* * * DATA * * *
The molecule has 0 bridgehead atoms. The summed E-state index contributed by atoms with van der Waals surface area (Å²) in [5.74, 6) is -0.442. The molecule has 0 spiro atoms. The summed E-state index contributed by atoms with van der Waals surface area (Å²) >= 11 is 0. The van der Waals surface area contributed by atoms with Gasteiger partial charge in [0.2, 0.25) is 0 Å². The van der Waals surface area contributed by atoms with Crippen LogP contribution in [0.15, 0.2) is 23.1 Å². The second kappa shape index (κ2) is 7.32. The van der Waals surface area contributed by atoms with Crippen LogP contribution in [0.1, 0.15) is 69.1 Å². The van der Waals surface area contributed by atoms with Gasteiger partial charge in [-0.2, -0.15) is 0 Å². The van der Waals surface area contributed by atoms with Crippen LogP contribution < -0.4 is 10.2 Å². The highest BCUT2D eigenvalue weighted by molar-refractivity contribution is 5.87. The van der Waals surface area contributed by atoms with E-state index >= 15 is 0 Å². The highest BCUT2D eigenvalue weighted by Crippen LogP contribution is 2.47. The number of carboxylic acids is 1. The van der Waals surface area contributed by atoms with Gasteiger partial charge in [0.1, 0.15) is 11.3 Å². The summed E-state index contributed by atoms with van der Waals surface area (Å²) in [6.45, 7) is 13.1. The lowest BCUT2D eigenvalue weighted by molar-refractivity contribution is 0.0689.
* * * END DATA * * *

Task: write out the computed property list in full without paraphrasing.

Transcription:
The molecule has 0 bridgehead atoms. The summed E-state index contributed by atoms with van der Waals surface area (Å²) in [5.74, 6) is -0.442. The molecule has 0 spiro atoms. The summed E-state index contributed by atoms with van der Waals surface area (Å²) >= 11 is 0. The van der Waals surface area contributed by atoms with Gasteiger partial charge in [0.2, 0.25) is 0 Å². The van der Waals surface area contributed by atoms with Crippen LogP contribution in [0.15, 0.2) is 23.1 Å². The second kappa shape index (κ2) is 7.32. The van der Waals surface area contributed by atoms with Crippen LogP contribution in [0.1, 0.15) is 69.1 Å². The van der Waals surface area contributed by atoms with Gasteiger partial charge in [-0.2, -0.15) is 0 Å². The van der Waals surface area contributed by atoms with Crippen LogP contribution < -0.4 is 10.2 Å². The highest BCUT2D eigenvalue weighted by molar-refractivity contribution is 5.87. The van der Waals surface area contributed by atoms with E-state index >= 15 is 0 Å². The highest BCUT2D eigenvalue weighted by Crippen LogP contribution is 2.47. The number of carboxylic acids is 1. The van der Waals surface area contributed by atoms with Gasteiger partial charge in [0.1, 0.15) is 11.3 Å². The summed E-state index contributed by atoms with van der Waals surface area (Å²) in [6.45, 7) is 13.1. The lowest BCUT2D eigenvalue weighted by molar-refractivity contribution is 0.0689.